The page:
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Ft. Bowie, Arizona


azyeoman
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Hiked to Ft. Bowie, AZ in the snow this weekend and was surpised to see the following graves not 30 paces from each other.

Orisoba O. Spence was a thirty-three year old native of Tionesta, Pennsylvania. Spence joined the army in 1868 and was assigned to Company G, 8th Cavalry which was eventually stationed at Fort Bowie. Spence received the Medal of Honor for gallantry in action in a fight against Cochise's band of Apaches on October 20, 1869. He was discharged at Fort Selden, New Mexico, as a sergeant in 1873. After his discharge he stayed in southern New Mexico and married in 1874. Spence's wife resided in Grant County, New Mexico, even after he began working for Nicholas Rogers as a cook. On April 1, 1876, a horse and mule were stolen from the station. Spence went after the thieves, recovering the animals after a shoot-out, then hurried on to the station.

While Spence was gone, Rogers had once again sold whiskey to some Apaches. On April 7, the Apaches came back for more shortly after Spence's return. Both Rogers and Spence were killed after Rogers refused to sell them more. Although initially buried at the station by an investigating patrol, the bodies were later brought into Fort Bowie for burial in the post cemetery.

Little Robe was part of a group of Apache prisoners captured near Nacori, Mexico, on August 7, 1885. They were brought to Fort Bowie on September 1. In this group of seven women and eight children were two of Geronimo's wives, Zi-yeh and She-gha and two of his sons, Little Robe and Fenton. During this time, soldiers around the guardhouse became attached to Little Robe and so when he died on September 10, 1885, probably of dysentery, they buried him in the post cemetery.

Traditionally, Apaches buried their dead by sealing them in small caves or crevices or by placing them in natural depressions. The bodies were placed with the head toward sundown. Burials were concealed by covering them to blend with the environment. Their locations were usually not revealed.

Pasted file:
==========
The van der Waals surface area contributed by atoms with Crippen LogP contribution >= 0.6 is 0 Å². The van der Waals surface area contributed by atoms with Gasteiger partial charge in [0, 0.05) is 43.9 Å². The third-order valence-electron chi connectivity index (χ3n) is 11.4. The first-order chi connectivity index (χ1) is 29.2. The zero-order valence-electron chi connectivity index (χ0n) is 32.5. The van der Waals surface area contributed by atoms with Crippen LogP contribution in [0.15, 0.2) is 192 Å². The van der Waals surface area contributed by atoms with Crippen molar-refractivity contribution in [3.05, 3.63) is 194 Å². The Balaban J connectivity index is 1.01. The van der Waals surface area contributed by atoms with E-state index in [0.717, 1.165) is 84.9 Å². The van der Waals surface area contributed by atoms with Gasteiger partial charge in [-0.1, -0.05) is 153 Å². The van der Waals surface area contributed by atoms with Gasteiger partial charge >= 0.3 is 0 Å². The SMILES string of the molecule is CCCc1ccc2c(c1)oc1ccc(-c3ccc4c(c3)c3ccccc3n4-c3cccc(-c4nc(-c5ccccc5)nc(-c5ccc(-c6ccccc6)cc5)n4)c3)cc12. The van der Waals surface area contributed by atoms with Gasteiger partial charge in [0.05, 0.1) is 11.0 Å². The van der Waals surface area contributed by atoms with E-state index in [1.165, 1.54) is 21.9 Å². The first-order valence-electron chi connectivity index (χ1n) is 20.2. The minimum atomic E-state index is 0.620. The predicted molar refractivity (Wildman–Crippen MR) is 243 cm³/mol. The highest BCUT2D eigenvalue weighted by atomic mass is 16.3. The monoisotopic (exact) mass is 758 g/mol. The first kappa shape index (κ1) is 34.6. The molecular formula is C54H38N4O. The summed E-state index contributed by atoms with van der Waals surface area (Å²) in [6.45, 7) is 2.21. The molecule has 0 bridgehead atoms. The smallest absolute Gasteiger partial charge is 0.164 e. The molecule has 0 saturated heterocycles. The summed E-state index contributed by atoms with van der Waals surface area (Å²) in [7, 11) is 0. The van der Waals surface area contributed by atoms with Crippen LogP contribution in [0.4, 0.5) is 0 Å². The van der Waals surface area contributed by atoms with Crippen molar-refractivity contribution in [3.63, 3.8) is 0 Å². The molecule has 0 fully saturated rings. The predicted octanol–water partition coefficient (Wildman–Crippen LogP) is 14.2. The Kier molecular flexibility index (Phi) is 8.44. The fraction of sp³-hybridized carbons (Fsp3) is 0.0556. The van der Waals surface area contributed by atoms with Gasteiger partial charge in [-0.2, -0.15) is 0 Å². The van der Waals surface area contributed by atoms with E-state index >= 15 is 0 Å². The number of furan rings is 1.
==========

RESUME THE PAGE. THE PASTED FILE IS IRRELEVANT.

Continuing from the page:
For more information on other graves visit:

http://www.nps.gov/fobo/historyculture/cemetery-graves.htm

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There's a small museum and gift shop with an interesting selection of books on the Indian Wars in Arizona. This is well worth the time and effort to go there the back way. I wouldn't suggest going that way during the summer months though unless you wear a lot of sunscreen and take along a lot of water.

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Aren't Roarke's Drift and Isandlewhana something like this? I would hope so, but then the prevailing winds might not see those as worth saving. There used to be a 19th century post on a reservation near hear that was in better condition than Ft. Bowie and it was razed to the ground and covered with baseball fields. I understand the angst, but the reservation could have made a lot of money off of Anglo tourists. They are anyway now as there is a casino less than three miles away and it's raking in the money.

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High profile battlefields such as Rorke's Drift and Isandlwana are preserved and there is a small 'battlefield tourism' industry in South Africa, mainly for visitors from Britain. The situation is very different for less famous battlefield sites and memorials, and neglect and vandalism are common. The future of anything to do with the Colonial era is bleak.

Regards

Brett

Edited by Brett Hendey
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High profile battlefields such as Rorke's Drift and Isandlwana are preserved and there is a small 'battlefield tourism' industry in South Africa, mainly for visitors from Britain. The situation is very different for less famous battlefield sites and memorials, and neglect and vandalism are common. The future of anything to do with the Colonial era is bleak.

Regards

Brett

I'm sorry to hear that. I will try to post photos of other lesser known sites in AZ over the coming months. There are quite a few sites to see: e.g., Ft. Whipple in Prescott, Ft. Lowell in Tucson, Ft. Apache and Camp Verde. They all have original buildings and there are decent museums at Lowell and Verde. Whipple is still a VA Hospital!!! I also forgot Ft. Huachuca which has a couple of great museums and officer housing and barracks surrounding the parade ground is till used. It's a great place to visit and the cemetery there as the one in Prescott are most interesting. Of course there are graves from troopers to RAF pilots scattered around AZ. If you ever make it to Huachuca, the Officer's Club is a great place to eat and is open to the public too. I'll see about getting photos. :beer:

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